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Qualcomm share price soars to dot-com levels; will the climb continue?

For Qualcomm [QCOM] shareholders, the past three weeks might have felt like it’s 1999 again. Following the resolution of a long-running legal feud with Apple, news on 16 April that the chipmaker had won a cash payout and a multi-year supply and licensing agreement from the tech firm sent Qualcomm’s stock up 38% in a matter of hours, from $58 late last Tuesday afternoon to over $80 at Friday open.

Shares have kept growing ever since, and on release of the company’s Q2 earnings on 1 May, Qualcomm chief executive Steve Mollenkopf revealed the one-off payment from Apple would be a whopping $4.5bn-$4.7bn. The cash injection compensated for a year-on-year decrease in revenues and earnings, and was enough to push QCOM to above $89, a height it had not reached since the dot-com bubble.Qualcomm 1-year share price performance, CMC Markets, 08 May 2019

 

The Apple breakthrough heralds a new era for Qualcomm, whose stock, according to Bernstein analysts, had hitherto “broadly been viewed as virtually uninvestible” due to the legal overhang on its royalty-heavy business model. Now that the Apple dispute has been resolved – sending a message to plaintiffs in similar litigations with the chipmaker, including Huawei – Mollenkopf and colleagues see an opportunity not just to grow market share in the supply chain for Apple’s iPhone, but also to take advantage of the 5G emerging market – both among phone makers and beyond.

 

Apple pipelines

Mollenkopf specified during last week’s earnings call that the $4.5bn payment would be recorded as a special item in Q3, and consequently expunged from adjusted figures, which form the baseline for quarterly comparisons. Asked by analysts what the capital could be used for, the CEO didn’t give any specifics, but said the share buyback programme – which still holds $7.8bn – had “been a strong programme for us”.

The board’s attention was focused on the supply and licensing agreement with Apple. Those two elements alone will increase EPS by around $2, according to the company; to compare, diluted EPS was $0.77 during the last quarter.

 

Market cap$103.58bn
PE ratio (TTM)44.98
EPS (TTM)1.89
Operating Margin (TTM)23.68%

Qualcomm stock vitals, Yahoo finance, 08 May 2019

 

There is also a less immediately tangible opportunity at Apple: to grow Qualcomm’s role beyond a modem supplier for iPhones. “There’s a lot of tension removed out of the system as a result of these settlements,” said Mollenkopf. “I really like the opportunity to have the two teams [Apple’s and Qualcomm’s] just working together on products in the future, [in] much more natural relationships.”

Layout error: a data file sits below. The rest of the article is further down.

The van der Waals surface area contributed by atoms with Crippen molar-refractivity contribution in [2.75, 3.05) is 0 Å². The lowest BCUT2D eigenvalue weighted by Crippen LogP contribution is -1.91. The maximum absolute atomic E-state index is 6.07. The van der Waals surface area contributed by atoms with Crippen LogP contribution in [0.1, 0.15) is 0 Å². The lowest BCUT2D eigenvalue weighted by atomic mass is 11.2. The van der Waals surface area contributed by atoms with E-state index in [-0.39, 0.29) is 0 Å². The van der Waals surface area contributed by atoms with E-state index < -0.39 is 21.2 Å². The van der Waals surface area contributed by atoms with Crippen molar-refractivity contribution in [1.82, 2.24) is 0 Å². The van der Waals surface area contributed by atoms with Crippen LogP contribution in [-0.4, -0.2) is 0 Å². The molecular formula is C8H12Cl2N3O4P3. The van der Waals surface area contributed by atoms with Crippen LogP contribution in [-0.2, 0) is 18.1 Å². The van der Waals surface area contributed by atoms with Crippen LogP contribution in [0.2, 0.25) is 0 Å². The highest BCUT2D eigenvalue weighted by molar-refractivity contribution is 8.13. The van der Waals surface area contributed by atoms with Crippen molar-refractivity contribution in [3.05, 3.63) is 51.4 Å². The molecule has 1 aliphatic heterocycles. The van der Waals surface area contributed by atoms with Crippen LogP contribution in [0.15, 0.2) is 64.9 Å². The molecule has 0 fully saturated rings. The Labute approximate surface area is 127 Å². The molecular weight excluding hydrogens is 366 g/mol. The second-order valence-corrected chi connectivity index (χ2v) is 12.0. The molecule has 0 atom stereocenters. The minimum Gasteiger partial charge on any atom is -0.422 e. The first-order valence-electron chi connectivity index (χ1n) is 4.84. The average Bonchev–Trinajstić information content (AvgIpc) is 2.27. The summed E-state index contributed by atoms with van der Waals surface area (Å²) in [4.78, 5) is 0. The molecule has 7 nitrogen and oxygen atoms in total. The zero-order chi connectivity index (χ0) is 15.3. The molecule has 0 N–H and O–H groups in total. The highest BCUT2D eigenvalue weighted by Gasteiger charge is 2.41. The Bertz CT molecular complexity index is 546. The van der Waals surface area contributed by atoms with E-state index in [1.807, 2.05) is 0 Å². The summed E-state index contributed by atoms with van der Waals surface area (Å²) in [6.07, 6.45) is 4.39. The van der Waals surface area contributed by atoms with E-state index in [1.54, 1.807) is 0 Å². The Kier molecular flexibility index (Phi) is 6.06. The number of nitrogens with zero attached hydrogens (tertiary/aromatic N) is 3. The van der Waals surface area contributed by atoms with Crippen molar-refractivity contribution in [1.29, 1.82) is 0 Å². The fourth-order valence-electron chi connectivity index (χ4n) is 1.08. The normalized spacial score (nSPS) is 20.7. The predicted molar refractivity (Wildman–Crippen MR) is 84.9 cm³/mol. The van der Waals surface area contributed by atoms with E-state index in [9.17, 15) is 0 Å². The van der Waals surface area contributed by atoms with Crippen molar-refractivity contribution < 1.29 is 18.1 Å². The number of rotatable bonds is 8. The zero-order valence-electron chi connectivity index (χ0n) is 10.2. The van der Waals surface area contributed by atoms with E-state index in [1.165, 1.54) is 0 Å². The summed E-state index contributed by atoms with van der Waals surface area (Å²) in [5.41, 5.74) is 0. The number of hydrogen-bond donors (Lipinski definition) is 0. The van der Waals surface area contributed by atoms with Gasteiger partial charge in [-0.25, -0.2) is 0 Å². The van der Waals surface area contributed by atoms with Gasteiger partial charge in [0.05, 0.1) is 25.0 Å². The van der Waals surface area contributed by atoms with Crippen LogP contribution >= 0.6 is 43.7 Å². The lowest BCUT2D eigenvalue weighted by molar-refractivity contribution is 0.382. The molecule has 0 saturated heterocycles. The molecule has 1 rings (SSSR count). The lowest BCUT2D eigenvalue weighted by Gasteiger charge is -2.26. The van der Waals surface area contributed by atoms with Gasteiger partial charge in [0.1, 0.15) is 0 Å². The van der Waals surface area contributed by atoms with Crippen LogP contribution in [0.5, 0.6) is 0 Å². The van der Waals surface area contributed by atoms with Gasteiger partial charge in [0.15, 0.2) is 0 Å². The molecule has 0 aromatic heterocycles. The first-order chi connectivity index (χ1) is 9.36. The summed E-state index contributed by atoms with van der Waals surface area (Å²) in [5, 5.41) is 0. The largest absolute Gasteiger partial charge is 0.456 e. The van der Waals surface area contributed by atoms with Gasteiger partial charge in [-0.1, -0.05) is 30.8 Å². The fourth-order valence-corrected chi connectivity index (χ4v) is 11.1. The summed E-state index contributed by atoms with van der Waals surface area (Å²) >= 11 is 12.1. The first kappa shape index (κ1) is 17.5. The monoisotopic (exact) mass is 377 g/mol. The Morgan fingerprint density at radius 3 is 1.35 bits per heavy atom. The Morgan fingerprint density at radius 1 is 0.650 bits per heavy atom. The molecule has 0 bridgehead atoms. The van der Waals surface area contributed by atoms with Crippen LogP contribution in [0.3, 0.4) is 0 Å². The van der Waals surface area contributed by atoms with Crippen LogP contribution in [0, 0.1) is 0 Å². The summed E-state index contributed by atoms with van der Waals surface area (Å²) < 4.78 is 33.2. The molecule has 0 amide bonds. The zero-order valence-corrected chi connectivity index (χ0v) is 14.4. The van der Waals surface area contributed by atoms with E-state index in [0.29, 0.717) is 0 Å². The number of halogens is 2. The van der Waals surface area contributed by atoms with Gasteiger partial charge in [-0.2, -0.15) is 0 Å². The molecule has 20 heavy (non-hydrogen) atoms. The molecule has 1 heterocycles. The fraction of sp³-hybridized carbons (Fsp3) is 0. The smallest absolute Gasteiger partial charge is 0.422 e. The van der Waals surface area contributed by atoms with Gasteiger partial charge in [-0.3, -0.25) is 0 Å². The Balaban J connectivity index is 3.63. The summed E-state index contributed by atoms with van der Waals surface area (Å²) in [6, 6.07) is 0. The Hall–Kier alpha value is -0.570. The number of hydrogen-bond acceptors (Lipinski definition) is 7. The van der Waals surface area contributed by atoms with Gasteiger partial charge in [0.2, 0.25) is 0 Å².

“I really like the opportunity to have the two teams [Apple’s and Qualcomm’s] just working together on products in the future, [in] much more natural relationships.” - Chief executive Steve Mollenkopf

The Apple win also has the potential to breathe new life into sales volumes at Qualcomm, which have recently been poor due to weak demand in China. The company has cut forecast by 50m units for the full year.

 

Opportunities of 5G 

Beyond Apple, 5G is where Qualcomm’s big bet lies. The company said it had won 75 design contracts for 5G chips – more than double the number announced in January. President Cristiano Ramon expects all “developed economies” to have a 5G launch this year, adding that the advent of the new standard for mobile data “will be a very material event in [Qualcomm’s] fiscal 2020”.

While the focus of analysts’ and management’s attention remains on phones, Qualcomm has been creating hype for what it calls “adjacencies” – markets other than smartphones. Much like rival Intel [INTL], Qualcomm wants to use 5G as its route into the industrial internet of things (IoT) and connected cars.

“We see 5G as an opportunity … to really leverage some of the R&D scale that we have in mobile,” said Mollenkopf. That could be an understatement: Stifel called the company “the clear leader” in 5G, while Morgan Stanley’s James Faucette wrote recently: “Qualcomm enjoys a range of underappreciated options outside handsets that have the potential, in the long run, to make Qualcomm perhaps the largest semiconductor company in the world.”

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